These research-based and field-tested assessments will determine your student’s skill levels in the following areas: Blending and Segmenting, Phoneme Manipulation, CVC Words, CVCe Words, Blends, Digraphs, Vowel Digraphs, Trigraphs, Core Vowel Patterns for a e i o u, inflectional mixed endings, inconsistent spellings, prefixes, suffixes, contractions, closed multisyllabic words, Open Multisyllabic Words, and Spelling skills. *Sight Word Assessments using your own list should also be used.


Due to the frequency of assessing students at regular intervals throughout the school year, this assessment document provides a space to record information for different testing periods. Four spaces have been provided to fit semester or trimester testing.

Better yet! These assessments are available on ESGI.

Use ESGI to easily assess your students digitally, at the click of a button, and see at an instance what strategic, targeted instruction needs to be delivered to bring readers up to grade-level.

ESGI makes graphs, charts, and data analysis available with a simple click, so you can quickly adjust instruction, individualize lessons, create small groups, and report to parents and administrators. Dozens of reports are available. Click on the picture below to receive great instruction from ESGI Support on how to print and use these reports.

The Reading Kiosk (a sister blog of Kindergarten Kiosk) has numerous products that will help bring your center and/or intervention times to a new level of fun and results. Your students can be brought to grade level with unwavering advocacy, highly concentrated targeted instruction, hard work, commitment, time, and assessments to guide the way.

We pride ourselves in providing research based material that is linked to core standards and is scripted for easy use. The bulk of our activities are game-based; meant to be played at an adult-led station to provide instant feedback, differentiated instruction, and quality target instruction. The games can then be used by students at independent work stations for independent practice.


Preschool, Kindergarten, and 1st Grade Assessments Also Available

If you are looking for perfect assessments for your Preschool, Kindergarten, and/or 1st grade classroom, Kindergarten Kiosk can take care of all of your needs. These assessments are field tested and are being used in tens-of-thousands of classrooms across the US and beyond. Find out about those assessments here.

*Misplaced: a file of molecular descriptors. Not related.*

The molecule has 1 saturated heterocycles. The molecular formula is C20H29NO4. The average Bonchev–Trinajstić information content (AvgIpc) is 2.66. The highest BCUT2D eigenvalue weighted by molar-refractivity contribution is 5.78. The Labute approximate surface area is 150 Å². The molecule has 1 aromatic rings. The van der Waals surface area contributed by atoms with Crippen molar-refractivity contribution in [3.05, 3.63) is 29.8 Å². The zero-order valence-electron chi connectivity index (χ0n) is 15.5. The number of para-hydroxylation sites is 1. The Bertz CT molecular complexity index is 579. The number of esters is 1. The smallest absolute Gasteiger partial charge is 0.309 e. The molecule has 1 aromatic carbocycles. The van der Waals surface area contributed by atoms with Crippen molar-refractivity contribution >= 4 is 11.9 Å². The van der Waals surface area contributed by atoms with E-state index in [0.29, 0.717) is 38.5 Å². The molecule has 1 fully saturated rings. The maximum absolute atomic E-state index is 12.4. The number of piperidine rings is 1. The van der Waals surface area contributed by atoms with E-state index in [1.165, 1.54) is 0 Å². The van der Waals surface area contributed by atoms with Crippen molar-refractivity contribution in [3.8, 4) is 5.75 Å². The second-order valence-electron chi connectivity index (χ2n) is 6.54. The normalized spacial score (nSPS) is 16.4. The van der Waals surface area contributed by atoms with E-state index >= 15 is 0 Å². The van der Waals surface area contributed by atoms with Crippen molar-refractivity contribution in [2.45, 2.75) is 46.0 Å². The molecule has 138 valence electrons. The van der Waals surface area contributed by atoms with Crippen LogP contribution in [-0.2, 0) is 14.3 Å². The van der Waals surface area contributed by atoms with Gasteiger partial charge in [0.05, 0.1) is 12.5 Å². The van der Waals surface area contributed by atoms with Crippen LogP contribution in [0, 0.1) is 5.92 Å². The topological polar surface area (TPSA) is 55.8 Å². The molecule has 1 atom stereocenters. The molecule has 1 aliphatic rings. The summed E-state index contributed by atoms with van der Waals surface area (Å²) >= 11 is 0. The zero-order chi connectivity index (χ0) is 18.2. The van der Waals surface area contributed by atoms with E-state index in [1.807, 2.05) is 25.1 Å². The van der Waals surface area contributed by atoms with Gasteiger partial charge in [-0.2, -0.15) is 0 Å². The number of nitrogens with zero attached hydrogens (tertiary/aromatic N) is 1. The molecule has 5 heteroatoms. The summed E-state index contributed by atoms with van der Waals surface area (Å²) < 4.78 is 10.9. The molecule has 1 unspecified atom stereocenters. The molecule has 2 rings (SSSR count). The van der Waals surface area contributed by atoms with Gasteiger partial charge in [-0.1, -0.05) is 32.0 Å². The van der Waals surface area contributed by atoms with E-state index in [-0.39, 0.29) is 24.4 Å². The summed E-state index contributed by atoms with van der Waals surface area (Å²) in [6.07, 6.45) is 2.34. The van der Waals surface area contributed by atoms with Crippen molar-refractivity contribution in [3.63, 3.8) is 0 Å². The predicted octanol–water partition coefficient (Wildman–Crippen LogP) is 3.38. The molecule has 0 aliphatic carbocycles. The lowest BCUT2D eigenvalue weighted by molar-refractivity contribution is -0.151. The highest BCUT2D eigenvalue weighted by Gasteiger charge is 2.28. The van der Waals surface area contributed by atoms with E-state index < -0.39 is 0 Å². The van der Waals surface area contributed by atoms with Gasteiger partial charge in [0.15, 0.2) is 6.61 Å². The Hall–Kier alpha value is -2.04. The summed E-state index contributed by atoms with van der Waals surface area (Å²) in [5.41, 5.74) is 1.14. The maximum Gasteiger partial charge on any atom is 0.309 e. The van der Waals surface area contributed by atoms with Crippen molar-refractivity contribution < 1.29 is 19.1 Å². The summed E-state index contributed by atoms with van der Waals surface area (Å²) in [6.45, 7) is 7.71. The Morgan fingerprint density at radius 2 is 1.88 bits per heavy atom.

Moving Beyond the Basics

reading-interventions-skills.jpg

I've started on a new adventure everyone! After 25 years of working as a kindergarten teacher I'm now working as a Reading Specialist. For this new position I'll be helping students in K-6 who are behind in their reading skills. For my Kindergarten Kiosk products I've always focused on the most basic and essential skills that research shows young children need in order to become fluent readers. While I will remain focused on this, my new job requires me to start reaching beyond the basics into the next steps in phonics development.

This is where The Reading Kiosk comes in. Here I will be posting the materials that I create for my older student's to use to develop their skills -- to give them the "Reading Power" necessary to become strong, independent readers.

 I hope these materials will help you provide enrichment for your gifted kindergarten students, or help you to teach reading to older students in an explicit and fun way! I will use the same time-tested method of delivery -- scripted lessons, as is so popular in our Kindergarten Kiosk products. This method is effective for busy teachers. The teacher simply needs to briefly read the script and adapt the game as needed. Or, the lesson can be easily handed off to a teachers assistant, or volunteer with complete confidence that the objective of the game will be met.

For my first skill games, I've integrated reading instruction with winter sports (because we're all excited about those at this time of year)! In this packet, students practice reading multi-syllabic CVCCVC words while "bobsled racing", play an r-controlled vowel "hockey game", practice sentence fluency while riding "the luge", go "skating" with vowel pairs, "skiing" with inflectional endings, and practice reading fluency phrases at a winter sports competition

These lessons are fun and engaging and can be easily used during center time, in a classroom as an extension, in a homeschool, or an intervention setting. Your students will love these games! I know mine do!


7.00
Add To Cart
8.00
Add To Cart
7.00
Add To Cart
7.00
Add To Cart
7.00
Add To Cart
7.00
Add To Cart
8.00
Add To Cart
3.00
Add To Cart
7.00
Add To Cart